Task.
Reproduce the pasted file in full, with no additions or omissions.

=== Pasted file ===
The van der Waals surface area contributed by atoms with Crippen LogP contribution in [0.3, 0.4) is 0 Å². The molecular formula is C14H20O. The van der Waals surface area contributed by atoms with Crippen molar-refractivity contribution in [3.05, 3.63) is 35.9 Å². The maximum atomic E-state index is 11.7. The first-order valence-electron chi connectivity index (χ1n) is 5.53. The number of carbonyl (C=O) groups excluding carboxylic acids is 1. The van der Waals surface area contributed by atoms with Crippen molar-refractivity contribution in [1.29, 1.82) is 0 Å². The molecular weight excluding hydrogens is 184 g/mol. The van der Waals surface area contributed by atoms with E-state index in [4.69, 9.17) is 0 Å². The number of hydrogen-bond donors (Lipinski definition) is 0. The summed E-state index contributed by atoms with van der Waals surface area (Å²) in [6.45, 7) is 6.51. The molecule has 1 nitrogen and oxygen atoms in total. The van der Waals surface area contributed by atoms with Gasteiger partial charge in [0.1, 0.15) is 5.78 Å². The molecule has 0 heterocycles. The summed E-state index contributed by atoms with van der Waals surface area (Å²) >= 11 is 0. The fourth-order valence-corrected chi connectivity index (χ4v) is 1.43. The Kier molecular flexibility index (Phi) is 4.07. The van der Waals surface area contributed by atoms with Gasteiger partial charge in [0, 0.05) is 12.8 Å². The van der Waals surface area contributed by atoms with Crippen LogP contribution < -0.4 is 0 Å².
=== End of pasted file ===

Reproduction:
The van der Waals surface area contributed by atoms with Crippen LogP contribution in [0.3, 0.4) is 0 Å². The molecular formula is C14H20O. The van der Waals surface area contributed by atoms with Crippen molar-refractivity contribution in [3.05, 3.63) is 35.9 Å². The maximum atomic E-state index is 11.7. The first-order valence-electron chi connectivity index (χ1n) is 5.53. The number of carbonyl (C=O) groups excluding carboxylic acids is 1. The van der Waals surface area contributed by atoms with Crippen molar-refractivity contribution in [1.29, 1.82) is 0 Å². The molecular weight excluding hydrogens is 184 g/mol. The van der Waals surface area contributed by atoms with E-state index in [4.69, 9.17) is 0 Å². The number of hydrogen-bond donors (Lipinski definition) is 0. The summed E-state index contributed by atoms with van der Waals surface area (Å²) in [6.45, 7) is 6.51. The molecule has 1 nitrogen and oxygen atoms in total. The van der Waals surface area contributed by atoms with Gasteiger partial charge in [0.1, 0.15) is 5.78 Å². The molecule has 0 heterocycles. The summed E-state index contributed by atoms with van der Waals surface area (Å²) >= 11 is 0. The fourth-order valence-corrected chi connectivity index (χ4v) is 1.43. The Kier molecular flexibility index (Phi) is 4.07. The van der Waals surface area contributed by atoms with Gasteiger partial charge in [0, 0.05) is 12.8 Å². The van der Waals surface area contributed by atoms with Crippen LogP contribution < -0.4 is 0 Å².